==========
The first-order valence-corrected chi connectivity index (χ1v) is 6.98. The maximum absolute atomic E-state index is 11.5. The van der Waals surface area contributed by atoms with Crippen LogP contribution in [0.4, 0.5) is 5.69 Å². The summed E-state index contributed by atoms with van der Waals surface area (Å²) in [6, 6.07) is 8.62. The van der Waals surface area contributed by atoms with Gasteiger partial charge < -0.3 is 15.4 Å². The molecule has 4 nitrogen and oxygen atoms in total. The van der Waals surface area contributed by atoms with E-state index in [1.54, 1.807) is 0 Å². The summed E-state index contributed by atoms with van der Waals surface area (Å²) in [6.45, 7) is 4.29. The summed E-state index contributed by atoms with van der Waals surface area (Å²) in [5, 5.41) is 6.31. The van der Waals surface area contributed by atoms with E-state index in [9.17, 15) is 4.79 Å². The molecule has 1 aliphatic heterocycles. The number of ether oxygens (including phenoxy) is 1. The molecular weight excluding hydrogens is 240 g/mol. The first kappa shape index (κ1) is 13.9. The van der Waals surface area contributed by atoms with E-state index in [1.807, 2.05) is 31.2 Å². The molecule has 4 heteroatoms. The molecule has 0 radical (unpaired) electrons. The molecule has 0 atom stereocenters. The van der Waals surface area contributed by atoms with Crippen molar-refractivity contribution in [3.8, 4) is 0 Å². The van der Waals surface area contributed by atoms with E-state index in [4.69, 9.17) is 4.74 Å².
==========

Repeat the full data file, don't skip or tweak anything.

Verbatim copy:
The first-order valence-corrected chi connectivity index (χ1v) is 6.98. The maximum absolute atomic E-state index is 11.5. The van der Waals surface area contributed by atoms with Crippen LogP contribution in [0.4, 0.5) is 5.69 Å². The summed E-state index contributed by atoms with van der Waals surface area (Å²) in [6, 6.07) is 8.62. The van der Waals surface area contributed by atoms with Gasteiger partial charge < -0.3 is 15.4 Å². The molecule has 4 nitrogen and oxygen atoms in total. The van der Waals surface area contributed by atoms with E-state index in [1.54, 1.807) is 0 Å². The summed E-state index contributed by atoms with van der Waals surface area (Å²) in [6.45, 7) is 4.29. The summed E-state index contributed by atoms with van der Waals surface area (Å²) in [5, 5.41) is 6.31. The van der Waals surface area contributed by atoms with E-state index in [9.17, 15) is 4.79 Å². The molecule has 1 aliphatic heterocycles. The number of ether oxygens (including phenoxy) is 1. The molecular weight excluding hydrogens is 240 g/mol. The first kappa shape index (κ1) is 13.9. The van der Waals surface area contributed by atoms with E-state index in [1.807, 2.05) is 31.2 Å². The molecule has 4 heteroatoms. The molecule has 0 radical (unpaired) electrons. The molecule has 0 atom stereocenters. The van der Waals surface area contributed by atoms with Crippen molar-refractivity contribution in [3.8, 4) is 0 Å². The van der Waals surface area contributed by atoms with E-state index in [4.69, 9.17) is 4.74 Å².